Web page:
Why don’t we rock down to electric avenue? Because an original Gold Medallion home called the Garden Penthouse is for sale. In a post World War II society, electrical efficiency was a highly sought after medium to power the United States. And in a wave of technological advancement, this type of energy production became extremely popular during the 1950s, 60s, and 70s, when several companies started to experiment with all-electric floor plans. As a result, the term “Gold Medallion home” came about, which was a program marketing electrical housing frames as the future energy source for households across the United States. Consequently, many mid-century modern homes were built with this concept in mind and were granted a Gold Medallion, signifying the electrical efficiency of the structure.

With that in mind, a home entitled the “Garden Penthouse” was given the medal back in 1963, when it was displayed at the Los Angeles County Fair as an example of modern living. Designed by Douglas W. Henderson, this home was fashioned under a slew of architecture types, blending mid-century modern, formalist, Hollywood regency, and ranch style all into one eclectic showpiece.

An advertisement for the "Garden Penthouse" showcase at the 1963 Los Angeles County Fair.
An advertisement for the Garden Penthouse at the 1963 Los Angeles County Fair. Courtesy of Matthew Berkley and Scott Lander.

Today, the Garden Penthouse has been put up for sale in all of its “Gold Medallion glory.” And not only has it retained a majority of its features (such as the Asian-inspired den and the kitchen’s wood detailing), but it has also been preserved as a mid-century marvel, boasting its electric housing frame and unique history to all those that lay eyes on it.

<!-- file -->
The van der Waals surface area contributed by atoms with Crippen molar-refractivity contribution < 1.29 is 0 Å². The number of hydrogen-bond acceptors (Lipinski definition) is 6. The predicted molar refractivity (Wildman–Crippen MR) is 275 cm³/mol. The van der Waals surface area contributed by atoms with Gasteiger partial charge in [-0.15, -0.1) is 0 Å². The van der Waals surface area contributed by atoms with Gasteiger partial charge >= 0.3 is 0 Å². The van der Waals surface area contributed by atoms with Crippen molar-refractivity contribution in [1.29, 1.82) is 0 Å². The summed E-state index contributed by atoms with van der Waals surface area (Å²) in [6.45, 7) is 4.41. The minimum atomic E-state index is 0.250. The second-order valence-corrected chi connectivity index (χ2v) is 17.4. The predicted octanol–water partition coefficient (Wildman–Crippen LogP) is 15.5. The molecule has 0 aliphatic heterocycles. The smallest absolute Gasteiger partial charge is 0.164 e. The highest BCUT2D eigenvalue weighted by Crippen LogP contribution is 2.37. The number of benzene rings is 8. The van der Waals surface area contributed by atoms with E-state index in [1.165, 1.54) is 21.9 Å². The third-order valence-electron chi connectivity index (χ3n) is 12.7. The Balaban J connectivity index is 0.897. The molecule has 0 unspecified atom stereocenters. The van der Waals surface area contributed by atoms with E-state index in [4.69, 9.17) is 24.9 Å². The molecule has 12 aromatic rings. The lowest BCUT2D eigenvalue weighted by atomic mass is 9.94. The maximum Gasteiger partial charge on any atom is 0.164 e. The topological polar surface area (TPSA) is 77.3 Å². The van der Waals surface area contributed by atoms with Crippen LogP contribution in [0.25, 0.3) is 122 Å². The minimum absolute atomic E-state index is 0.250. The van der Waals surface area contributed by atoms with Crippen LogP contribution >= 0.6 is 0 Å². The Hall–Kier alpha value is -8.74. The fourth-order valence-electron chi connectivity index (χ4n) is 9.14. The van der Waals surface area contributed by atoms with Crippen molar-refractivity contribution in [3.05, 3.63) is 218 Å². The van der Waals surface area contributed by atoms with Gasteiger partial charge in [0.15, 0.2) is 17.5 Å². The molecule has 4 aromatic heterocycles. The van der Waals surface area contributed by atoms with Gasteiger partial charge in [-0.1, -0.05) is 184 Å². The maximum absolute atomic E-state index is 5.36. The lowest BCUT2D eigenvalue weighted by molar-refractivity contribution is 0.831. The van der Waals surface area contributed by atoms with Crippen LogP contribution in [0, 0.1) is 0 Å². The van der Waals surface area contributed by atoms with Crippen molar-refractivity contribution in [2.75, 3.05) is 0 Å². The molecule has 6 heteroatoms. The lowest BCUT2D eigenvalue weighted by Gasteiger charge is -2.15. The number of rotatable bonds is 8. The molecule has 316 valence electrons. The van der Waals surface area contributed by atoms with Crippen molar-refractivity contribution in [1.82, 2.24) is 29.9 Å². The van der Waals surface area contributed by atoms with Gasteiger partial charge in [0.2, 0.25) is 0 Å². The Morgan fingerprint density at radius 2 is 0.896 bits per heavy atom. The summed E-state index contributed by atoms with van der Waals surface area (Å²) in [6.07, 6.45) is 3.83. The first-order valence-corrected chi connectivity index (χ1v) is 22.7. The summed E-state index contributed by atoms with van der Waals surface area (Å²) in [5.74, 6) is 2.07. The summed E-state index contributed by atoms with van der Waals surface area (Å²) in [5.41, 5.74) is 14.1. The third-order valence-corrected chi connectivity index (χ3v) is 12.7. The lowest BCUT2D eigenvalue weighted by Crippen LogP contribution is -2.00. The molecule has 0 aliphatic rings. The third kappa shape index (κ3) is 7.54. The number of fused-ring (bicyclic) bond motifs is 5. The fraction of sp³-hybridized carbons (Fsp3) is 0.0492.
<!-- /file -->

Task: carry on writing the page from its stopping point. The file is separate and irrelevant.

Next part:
The Asian-inspired den of the "Garden Penthouse."
The Asian-inspired den, complete with seashell lamps and shoji sliding screen doors. Photography by Cameron Carothers; Courtesy of Matthew Berkley and Scott Lander.
The original wood detailing of the "Garden Penthouse."
The original wood detailing of this eclectic “idea home.” Photography by Cameron Carothers; Courtesy of Matthew Berkley and Scott Lander.

The Garden Penthouse, located in Upland, CA, is currently being sold by Matthew Berkley and Scott Lander of Deasy Penner Podley at an asking price of $739,000. Could this be your new “Mid-Century Oasis?”

The almost un-changed exterior of the "Garden Penthouse."
The almost unchanged exterior of the Garden Penthouse. Photography by Cameron Carothers; Courtesy of Matthew Berkley and Scott Lander.

Learn more about the Garden Penthouse at la.curbed.com!